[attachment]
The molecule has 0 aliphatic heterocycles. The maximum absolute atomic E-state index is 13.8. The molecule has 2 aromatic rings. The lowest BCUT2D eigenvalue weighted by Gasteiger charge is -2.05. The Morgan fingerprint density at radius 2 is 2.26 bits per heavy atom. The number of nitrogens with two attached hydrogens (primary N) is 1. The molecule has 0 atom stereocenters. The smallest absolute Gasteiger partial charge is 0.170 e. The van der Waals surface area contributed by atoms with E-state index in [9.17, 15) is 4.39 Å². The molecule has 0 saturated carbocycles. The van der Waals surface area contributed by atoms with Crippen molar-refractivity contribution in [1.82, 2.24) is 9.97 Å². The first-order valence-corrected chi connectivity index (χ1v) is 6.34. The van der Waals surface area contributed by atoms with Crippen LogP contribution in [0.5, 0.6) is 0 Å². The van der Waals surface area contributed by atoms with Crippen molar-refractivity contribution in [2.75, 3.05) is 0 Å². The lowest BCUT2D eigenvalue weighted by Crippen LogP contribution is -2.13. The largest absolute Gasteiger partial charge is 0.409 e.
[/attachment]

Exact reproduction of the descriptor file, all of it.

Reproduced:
The molecule has 0 aliphatic heterocycles. The maximum absolute atomic E-state index is 13.8. The molecule has 2 aromatic rings. The lowest BCUT2D eigenvalue weighted by Gasteiger charge is -2.05. The Morgan fingerprint density at radius 2 is 2.26 bits per heavy atom. The number of nitrogens with two attached hydrogens (primary N) is 1. The molecule has 0 atom stereocenters. The smallest absolute Gasteiger partial charge is 0.170 e. The van der Waals surface area contributed by atoms with E-state index in [9.17, 15) is 4.39 Å². The molecule has 0 saturated carbocycles. The van der Waals surface area contributed by atoms with Crippen molar-refractivity contribution in [1.82, 2.24) is 9.97 Å². The first-order valence-corrected chi connectivity index (χ1v) is 6.34. The van der Waals surface area contributed by atoms with Crippen LogP contribution in [0.5, 0.6) is 0 Å². The van der Waals surface area contributed by atoms with Crippen molar-refractivity contribution in [2.75, 3.05) is 0 Å². The lowest BCUT2D eigenvalue weighted by Crippen LogP contribution is -2.13. The largest absolute Gasteiger partial charge is 0.409 e.